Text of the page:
Today we took a quick drive to Red Lodge, Montana. It was a beautiful day – a heavy frost fell overnight so the trees and bushes glistened in the warming sun. It was a normal trip but made extra special by the amount of wildlife observed: mule deer (lots with a couple herds of at least 50), white-tailed deer (again, lots but not as many as the mulies), pronghorn (or antelope), robins, magpies, a huge flock of cedar waxwings, several wild turkeys, 1 golden eagle and 7 bald eagles. The white-tails were everywhere in Red Lodge. We saw one young doe looking in the window of a house!
I love seeing the eagles. These birds migrate south from Canada and spend their winters fishing along the Clarks Fork of the Yellowstone River. Right now the water is mostly open so the birds are having an easier time feeding. There are several favorite perch sites in the cottonwoods along the river, where you’re nearly always guarenteed to see an eagle roosting. When one of these sites is empty it’s like missing an old friend.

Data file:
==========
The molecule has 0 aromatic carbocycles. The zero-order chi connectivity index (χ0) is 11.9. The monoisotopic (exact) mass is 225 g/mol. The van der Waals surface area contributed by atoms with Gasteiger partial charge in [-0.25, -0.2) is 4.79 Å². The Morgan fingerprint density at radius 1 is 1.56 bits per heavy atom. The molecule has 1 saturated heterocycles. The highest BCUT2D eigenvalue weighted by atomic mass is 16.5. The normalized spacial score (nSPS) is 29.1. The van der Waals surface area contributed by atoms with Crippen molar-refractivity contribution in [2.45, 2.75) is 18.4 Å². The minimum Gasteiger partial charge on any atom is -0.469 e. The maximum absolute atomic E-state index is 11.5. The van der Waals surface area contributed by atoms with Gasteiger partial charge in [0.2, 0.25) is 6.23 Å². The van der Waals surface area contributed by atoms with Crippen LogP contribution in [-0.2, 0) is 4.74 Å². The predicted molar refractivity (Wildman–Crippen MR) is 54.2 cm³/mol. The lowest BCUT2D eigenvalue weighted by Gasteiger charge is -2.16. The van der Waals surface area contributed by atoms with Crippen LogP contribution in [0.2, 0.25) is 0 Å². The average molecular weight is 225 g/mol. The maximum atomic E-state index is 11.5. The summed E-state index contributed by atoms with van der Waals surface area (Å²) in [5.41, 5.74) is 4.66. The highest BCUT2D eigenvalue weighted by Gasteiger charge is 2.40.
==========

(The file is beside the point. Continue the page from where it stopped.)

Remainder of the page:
Activity: Keep a wildlife notebook. Stash a notebook in the car and make a journal of the wildlife you see around your area. Make sure to note the date and any special weather events. Once you have a year’s worth of entries you can gain a better understanding about seasonal animal movements in your area. At first you might just record a few birds and squirrels, but soon you’ll become more adept at identifying other bird species and maybe even telling apart types of squirrels. Improve your observation skills by taking a second look. That dark blob in the tree branches might be a hawk and not a piece of trash stuck up there. Note color, size and where the animal is found (low to the ground, in the tops of trees, under bushes, etc). You can even branch out and record interesting people you see!